The Hungarian Helsinki Committee (HHC) filed a complaint with the Hungarian Constitutional Court and the European Court of Human Rights (ECtHR) against the new criminal provision threatening with imprisonment those assisting asylum seekers. As for the so-called ‘special tax on immigration’ this law can only be challenged in Strasbourg, as the ruling majority deprived the Constitutional Court of its right to review tax laws years ago.
Ever since the Hungarian government introduced measures targeting civil society organizations the HHC has been stepping up on all possible fora against these. In our legal submissions we use constitutional and human rights arguments to prove that the new legal provisions only serve to intimidate civil society organizations, are unconstitutional and violate fundamental human rights.
We continue to experience the government’s ongoing attacks against independent civil society organizations with the aim to impede their work and silence them. As a further step in this process on 20 June, the Hungarian Parliament adopted a new law criminalizing those who assist asylum seekers and introduced the so-called ‘special tax on immigration’. The HHC challenged these laws at the Hungarian Constitutional Court and the European Court of Human Rights.
The Helsinki Committee challenged the law criminalizing assistance to migrants both at the Strasbourg human rights court and before the Hungarian Constitutional Court. The law threatens with criminal sanctions not only HHC employees but anyone who helps asylum-seekers. Criminalization lacks any legitimate aim, is unnecessary and disproportionate. The new law’s wording is extremely vague allowing for arbitrary implementation by the authorities.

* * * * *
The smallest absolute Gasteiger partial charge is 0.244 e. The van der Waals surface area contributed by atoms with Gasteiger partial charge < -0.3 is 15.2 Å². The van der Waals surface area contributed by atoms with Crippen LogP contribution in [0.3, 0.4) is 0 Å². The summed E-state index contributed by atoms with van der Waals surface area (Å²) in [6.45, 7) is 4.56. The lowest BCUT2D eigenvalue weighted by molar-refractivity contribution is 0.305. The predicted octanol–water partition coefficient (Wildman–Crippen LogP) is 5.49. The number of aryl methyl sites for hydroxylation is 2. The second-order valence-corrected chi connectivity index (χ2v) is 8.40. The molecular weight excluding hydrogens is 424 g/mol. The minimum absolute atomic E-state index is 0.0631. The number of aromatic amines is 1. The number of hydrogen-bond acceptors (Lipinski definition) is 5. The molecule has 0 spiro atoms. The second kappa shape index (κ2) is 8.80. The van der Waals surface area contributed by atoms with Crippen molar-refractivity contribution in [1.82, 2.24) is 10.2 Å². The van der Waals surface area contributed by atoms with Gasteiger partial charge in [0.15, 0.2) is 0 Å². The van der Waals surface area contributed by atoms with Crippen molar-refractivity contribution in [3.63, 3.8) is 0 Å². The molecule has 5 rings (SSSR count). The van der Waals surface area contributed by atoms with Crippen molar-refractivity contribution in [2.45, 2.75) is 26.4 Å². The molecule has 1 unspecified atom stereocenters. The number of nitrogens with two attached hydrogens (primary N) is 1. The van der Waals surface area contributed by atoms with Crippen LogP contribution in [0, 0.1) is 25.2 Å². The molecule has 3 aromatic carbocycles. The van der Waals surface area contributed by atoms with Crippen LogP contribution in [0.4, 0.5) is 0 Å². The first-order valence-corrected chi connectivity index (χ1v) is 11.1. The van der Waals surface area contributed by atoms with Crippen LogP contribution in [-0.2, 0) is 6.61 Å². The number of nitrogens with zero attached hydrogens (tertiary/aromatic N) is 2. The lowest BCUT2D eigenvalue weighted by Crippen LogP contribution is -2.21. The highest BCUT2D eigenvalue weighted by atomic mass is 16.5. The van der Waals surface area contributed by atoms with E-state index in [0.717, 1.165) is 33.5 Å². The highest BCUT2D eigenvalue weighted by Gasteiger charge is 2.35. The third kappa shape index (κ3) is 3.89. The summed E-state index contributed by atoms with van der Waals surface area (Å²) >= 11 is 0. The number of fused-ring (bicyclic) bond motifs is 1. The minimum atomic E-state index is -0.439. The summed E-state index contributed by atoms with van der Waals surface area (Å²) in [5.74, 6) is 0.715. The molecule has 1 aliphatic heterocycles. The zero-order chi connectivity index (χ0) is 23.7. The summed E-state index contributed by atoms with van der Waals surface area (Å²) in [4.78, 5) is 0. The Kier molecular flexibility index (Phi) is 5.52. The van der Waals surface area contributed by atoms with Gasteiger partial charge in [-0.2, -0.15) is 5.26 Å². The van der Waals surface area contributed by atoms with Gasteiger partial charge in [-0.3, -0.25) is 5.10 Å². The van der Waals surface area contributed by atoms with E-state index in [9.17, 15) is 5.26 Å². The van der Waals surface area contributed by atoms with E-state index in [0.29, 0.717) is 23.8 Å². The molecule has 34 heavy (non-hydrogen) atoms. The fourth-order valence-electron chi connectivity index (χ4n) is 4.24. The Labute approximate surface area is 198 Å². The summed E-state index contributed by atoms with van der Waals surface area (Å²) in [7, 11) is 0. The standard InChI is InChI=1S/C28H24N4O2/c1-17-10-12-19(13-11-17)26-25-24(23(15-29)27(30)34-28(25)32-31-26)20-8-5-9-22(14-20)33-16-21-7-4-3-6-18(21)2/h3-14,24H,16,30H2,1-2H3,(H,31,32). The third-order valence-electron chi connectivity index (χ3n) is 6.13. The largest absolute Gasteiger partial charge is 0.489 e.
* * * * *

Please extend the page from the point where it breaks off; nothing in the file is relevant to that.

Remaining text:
The HHC could not challenge the special immigration tax before the Hungarian Constitutional Court because the ruling Fidesz-led coalition had passed constitutional legislation that deprived citizens of their right to turn to the Constitutional Court in tax matters. Therefore we can only turn to the Strasbourg court in this matter.
The HHC’s application submits that the 25% special tax is unfair: instead of an open debate, the government holds to ransom those who oppose its views. The new tax law hinders the work of civil society organizations as the wording is deliberately ambiguous to discourage donors. The government’s messaging following the adoption of the law was clear: one of the target organizations is the Hungarian Helsinki Committee. We are optimistic however that we can find justice for our work before a truly independent judicial forum.
Please find the application filed with the European Court of Human Rights concerning criminalizing assistance to asylum-seekers here.
Please find the application filed with the European Court of Human Rights concerning the 25% special tax here.